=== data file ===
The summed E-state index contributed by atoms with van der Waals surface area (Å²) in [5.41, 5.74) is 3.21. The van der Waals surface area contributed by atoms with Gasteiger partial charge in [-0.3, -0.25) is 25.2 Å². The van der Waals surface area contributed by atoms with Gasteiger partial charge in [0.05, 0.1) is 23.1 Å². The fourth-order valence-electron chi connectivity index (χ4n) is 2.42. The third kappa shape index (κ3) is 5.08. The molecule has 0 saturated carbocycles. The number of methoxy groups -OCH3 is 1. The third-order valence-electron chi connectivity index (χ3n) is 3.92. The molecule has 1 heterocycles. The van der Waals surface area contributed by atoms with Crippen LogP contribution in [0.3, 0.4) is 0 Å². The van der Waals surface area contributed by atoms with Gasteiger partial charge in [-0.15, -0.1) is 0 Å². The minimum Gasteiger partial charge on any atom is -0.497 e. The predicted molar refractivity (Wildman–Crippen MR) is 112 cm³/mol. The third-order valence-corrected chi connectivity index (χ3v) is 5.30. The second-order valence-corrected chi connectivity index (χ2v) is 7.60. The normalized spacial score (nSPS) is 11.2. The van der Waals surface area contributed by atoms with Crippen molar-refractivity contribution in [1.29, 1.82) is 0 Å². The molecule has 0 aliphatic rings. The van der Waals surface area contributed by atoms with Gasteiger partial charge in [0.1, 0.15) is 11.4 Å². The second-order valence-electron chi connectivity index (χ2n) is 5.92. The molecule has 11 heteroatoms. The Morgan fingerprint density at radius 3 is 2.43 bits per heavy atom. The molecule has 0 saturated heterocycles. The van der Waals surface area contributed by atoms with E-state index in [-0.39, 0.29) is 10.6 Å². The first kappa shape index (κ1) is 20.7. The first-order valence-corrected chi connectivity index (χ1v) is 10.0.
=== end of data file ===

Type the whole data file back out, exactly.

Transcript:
The summed E-state index contributed by atoms with van der Waals surface area (Å²) in [5.41, 5.74) is 3.21. The van der Waals surface area contributed by atoms with Gasteiger partial charge in [-0.3, -0.25) is 25.2 Å². The van der Waals surface area contributed by atoms with Gasteiger partial charge in [0.05, 0.1) is 23.1 Å². The fourth-order valence-electron chi connectivity index (χ4n) is 2.42. The third kappa shape index (κ3) is 5.08. The molecule has 0 saturated carbocycles. The number of methoxy groups -OCH3 is 1. The third-order valence-electron chi connectivity index (χ3n) is 3.92. The molecule has 1 heterocycles. The van der Waals surface area contributed by atoms with Crippen LogP contribution in [0.3, 0.4) is 0 Å². The van der Waals surface area contributed by atoms with Gasteiger partial charge in [-0.15, -0.1) is 0 Å². The minimum Gasteiger partial charge on any atom is -0.497 e. The predicted molar refractivity (Wildman–Crippen MR) is 112 cm³/mol. The third-order valence-corrected chi connectivity index (χ3v) is 5.30. The second-order valence-corrected chi connectivity index (χ2v) is 7.60. The normalized spacial score (nSPS) is 11.2. The van der Waals surface area contributed by atoms with Crippen molar-refractivity contribution in [1.29, 1.82) is 0 Å². The molecule has 0 aliphatic rings. The van der Waals surface area contributed by atoms with Gasteiger partial charge in [0.1, 0.15) is 11.4 Å². The second-order valence-electron chi connectivity index (χ2n) is 5.92. The molecule has 11 heteroatoms. The Morgan fingerprint density at radius 3 is 2.43 bits per heavy atom. The molecule has 0 saturated heterocycles. The van der Waals surface area contributed by atoms with E-state index in [-0.39, 0.29) is 10.6 Å². The first kappa shape index (κ1) is 20.7. The first-order valence-corrected chi connectivity index (χ1v) is 10.0.